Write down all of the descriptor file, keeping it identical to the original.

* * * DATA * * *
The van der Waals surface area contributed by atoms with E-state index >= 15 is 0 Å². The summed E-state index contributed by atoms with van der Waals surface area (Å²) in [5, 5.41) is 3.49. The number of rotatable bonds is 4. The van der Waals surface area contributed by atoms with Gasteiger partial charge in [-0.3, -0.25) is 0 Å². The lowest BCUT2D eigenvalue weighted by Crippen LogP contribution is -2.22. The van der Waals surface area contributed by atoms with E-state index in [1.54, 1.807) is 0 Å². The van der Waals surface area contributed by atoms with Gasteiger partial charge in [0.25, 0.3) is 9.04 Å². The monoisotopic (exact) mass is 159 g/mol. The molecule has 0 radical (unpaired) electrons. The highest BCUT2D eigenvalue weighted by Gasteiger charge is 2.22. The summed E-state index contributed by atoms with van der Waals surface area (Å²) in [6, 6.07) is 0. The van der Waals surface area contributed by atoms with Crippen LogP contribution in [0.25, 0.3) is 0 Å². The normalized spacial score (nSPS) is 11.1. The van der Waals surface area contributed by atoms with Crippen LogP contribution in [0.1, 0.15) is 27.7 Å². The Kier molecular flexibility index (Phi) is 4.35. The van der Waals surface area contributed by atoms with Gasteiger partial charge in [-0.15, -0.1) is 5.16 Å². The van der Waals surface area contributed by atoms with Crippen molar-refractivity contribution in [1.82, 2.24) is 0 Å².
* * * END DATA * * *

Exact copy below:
The van der Waals surface area contributed by atoms with E-state index >= 15 is 0 Å². The summed E-state index contributed by atoms with van der Waals surface area (Å²) in [5, 5.41) is 3.49. The number of rotatable bonds is 4. The van der Waals surface area contributed by atoms with Gasteiger partial charge in [-0.3, -0.25) is 0 Å². The lowest BCUT2D eigenvalue weighted by Crippen LogP contribution is -2.22. The van der Waals surface area contributed by atoms with E-state index in [1.54, 1.807) is 0 Å². The van der Waals surface area contributed by atoms with Gasteiger partial charge in [0.25, 0.3) is 9.04 Å². The monoisotopic (exact) mass is 159 g/mol. The molecule has 0 radical (unpaired) electrons. The highest BCUT2D eigenvalue weighted by Gasteiger charge is 2.22. The summed E-state index contributed by atoms with van der Waals surface area (Å²) in [6, 6.07) is 0. The van der Waals surface area contributed by atoms with Crippen LogP contribution in [0.25, 0.3) is 0 Å². The normalized spacial score (nSPS) is 11.1. The van der Waals surface area contributed by atoms with Crippen LogP contribution in [0.1, 0.15) is 27.7 Å². The Kier molecular flexibility index (Phi) is 4.35. The van der Waals surface area contributed by atoms with Gasteiger partial charge in [-0.15, -0.1) is 5.16 Å². The van der Waals surface area contributed by atoms with Crippen molar-refractivity contribution in [1.82, 2.24) is 0 Å².